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Sean Abbott to decide whether to return to SCG after Hughes shock

Sean Abbott alone will decide whether he wants to return to first class cricket at the Sydney Cricket Ground on Tuesday, two weeks after his short-pitched delivery felled Phillip Hughes at the same wicket, according to his state team.

The talented 22-year-old all-rounder, who made his international debut in October, returned to training with New South Wales on Tuesday and attended Hughes’ funeral the following day.

Sean Abbott has drawn sympathy from the global cricketing community, though former players and pundits have cast doubts on his ability to play at the highest level again.

New South Wales chief executive Andrew Jones said it would be Abbott’s call if he wanted to play against Queensland, as it would be for the team mates who witnessed batsman Hughes’ sickening injury in close during the Sheffield Shield match against South Australia.

“He’s in the same boat as everybody else,” Jones said in comments published by News Ltd media. “It’s a matter for him to see what he wants to do so we’ll let him make that decision.

“We’ll just regroup then and confirm where everybody is at and if everyone’s comfortable to play or not comfortable to play or where individuals are at, and go from there.”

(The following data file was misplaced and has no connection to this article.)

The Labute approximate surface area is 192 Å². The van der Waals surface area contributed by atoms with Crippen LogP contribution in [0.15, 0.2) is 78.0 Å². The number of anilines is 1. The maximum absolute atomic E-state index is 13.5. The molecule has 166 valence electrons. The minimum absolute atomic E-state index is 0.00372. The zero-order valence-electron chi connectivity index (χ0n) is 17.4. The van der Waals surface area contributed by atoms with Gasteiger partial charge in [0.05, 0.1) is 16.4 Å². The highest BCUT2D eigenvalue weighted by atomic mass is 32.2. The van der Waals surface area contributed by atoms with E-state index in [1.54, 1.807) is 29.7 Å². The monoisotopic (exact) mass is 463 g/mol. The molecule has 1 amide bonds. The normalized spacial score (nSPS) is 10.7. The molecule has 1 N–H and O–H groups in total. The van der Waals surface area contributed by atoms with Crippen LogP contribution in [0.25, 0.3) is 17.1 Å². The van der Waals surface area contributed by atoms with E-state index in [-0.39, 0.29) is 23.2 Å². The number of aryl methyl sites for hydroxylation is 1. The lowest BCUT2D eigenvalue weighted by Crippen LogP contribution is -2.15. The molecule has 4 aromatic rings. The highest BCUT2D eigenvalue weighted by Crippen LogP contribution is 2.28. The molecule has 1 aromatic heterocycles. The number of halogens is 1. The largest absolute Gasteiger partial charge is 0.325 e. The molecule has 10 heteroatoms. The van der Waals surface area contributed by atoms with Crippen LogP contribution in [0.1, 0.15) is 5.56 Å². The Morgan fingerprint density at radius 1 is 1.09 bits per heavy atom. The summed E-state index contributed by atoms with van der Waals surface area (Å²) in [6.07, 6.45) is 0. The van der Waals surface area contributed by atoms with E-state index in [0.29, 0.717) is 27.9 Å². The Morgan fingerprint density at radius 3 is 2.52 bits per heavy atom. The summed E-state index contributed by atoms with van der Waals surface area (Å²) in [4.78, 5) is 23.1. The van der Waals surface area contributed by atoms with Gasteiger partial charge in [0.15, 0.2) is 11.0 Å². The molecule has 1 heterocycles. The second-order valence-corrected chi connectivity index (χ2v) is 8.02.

The wicket where Hughes was struck will not feature again at the SCG over Australia’s summer of cricket, having been “retired” by groundskeepers.

Hughes made his first-class debut for New South Wales before switching to South Australia.

Trauma experts told Reuters the impact of Hughes’ death might not sink in for Abbott for weeks, but also said a return to his natural environment of training and competition, surrounded by supportive team mates, could help him recover quicker from any psychological damage.

Hughes’ grieving team mates at South Australia, who were also at his funeral in his rural home-town of Macksville, have not yet decided on whether they will play Tasmania in the next round of the Sheffield Shield next week.

“I wouldn’t recommend (the players) stay away (from the sport) at all, actually,” Michael Burge, director of the Australian College of Trauma Treatment.

“They just need to be taking into account that they may be a little bit awkward or not quite on their game as they were for a few weeks.

“(They should) give themselves some self-latitude, some tolerance and compassion to be, perhaps, less than their best.” (Reuters)

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